Top Stories This Week
Winter Storm Cripples Jackson County
By Sue Caldwell, Reporter/Staff Writer
In a press release from Jackson Count Judge Executive Shane Gabbard, this week has been a little crazy, to say the least. We started feeling the effects of winter storm Octavia on Monday. At that time we went ahead and declared the county in a state of emergency. The record snow fall and freezing temperatures took a toll on everyone. The roads quickly became impassable as the snow continued and conditions are still treacherous, in some places, as of press time. Our magistrates and road crews have worked very hard and long hours all week trying to keep our roads as clear as possible. The weather also had a major toll on the old courthouse, where Judge Gabbard’s office, the sheriff, and the county clerk are located. Late Saturday morning, a major leak was found by County Clerk Duck Moore and Sheriff Paul Hays. Judge Gabbard said he went to check on it late Saturday evening and found the leak had only gotten worse and the roof had started leaking in several other spots. They contacted the insurance company and clean up and repair efforts were set into motion.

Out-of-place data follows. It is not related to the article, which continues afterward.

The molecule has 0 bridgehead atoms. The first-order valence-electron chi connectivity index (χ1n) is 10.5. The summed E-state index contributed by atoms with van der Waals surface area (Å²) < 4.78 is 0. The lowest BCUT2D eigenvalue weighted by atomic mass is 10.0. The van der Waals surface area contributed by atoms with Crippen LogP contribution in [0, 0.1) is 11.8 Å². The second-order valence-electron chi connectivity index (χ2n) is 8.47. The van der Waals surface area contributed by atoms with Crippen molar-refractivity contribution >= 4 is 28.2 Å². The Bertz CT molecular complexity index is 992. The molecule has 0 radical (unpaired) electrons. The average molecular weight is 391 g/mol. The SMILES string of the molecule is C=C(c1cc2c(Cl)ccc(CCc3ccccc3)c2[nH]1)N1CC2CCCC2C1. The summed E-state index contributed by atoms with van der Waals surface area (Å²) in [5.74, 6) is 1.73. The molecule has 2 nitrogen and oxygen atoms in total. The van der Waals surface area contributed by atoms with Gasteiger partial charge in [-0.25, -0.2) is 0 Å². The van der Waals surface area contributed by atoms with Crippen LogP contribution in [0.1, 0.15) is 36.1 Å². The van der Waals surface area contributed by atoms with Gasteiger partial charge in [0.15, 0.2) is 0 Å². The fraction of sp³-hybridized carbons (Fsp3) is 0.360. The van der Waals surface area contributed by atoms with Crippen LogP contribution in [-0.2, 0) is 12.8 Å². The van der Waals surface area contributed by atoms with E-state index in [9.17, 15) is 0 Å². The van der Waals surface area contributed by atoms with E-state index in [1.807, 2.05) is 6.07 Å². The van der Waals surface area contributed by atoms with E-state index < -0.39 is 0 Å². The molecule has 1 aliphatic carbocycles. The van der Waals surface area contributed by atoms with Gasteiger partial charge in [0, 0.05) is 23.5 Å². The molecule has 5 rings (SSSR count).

Snow Storm Leads to Power Outages
According to Karen Combs Director of Public Relations. Sub-zero temperatures produced high demand for electricity last week and resulted in scattered power outages. Temperatures dipped to more than 20 degrees below zero Friday morning, and the high electric use caused circuits to overload and left some Jackson County residents in the dark for several hours. “Our crews worked as quickly as possible to restore service in the bitterly cold temperatures,” said Jackson Energy Director of Public Relations Karen Combs. “We were able to get power restored and only saw a few scattered outages across our service area, even with the winter weather and record low temperatures.” Combs said demand for electricity usually peaks in the morning as people wake up and start going about their day. The demand goes up as people take showers, make breakfast and start household chores. The high demand, like Friday morning, can overload electrical equipment.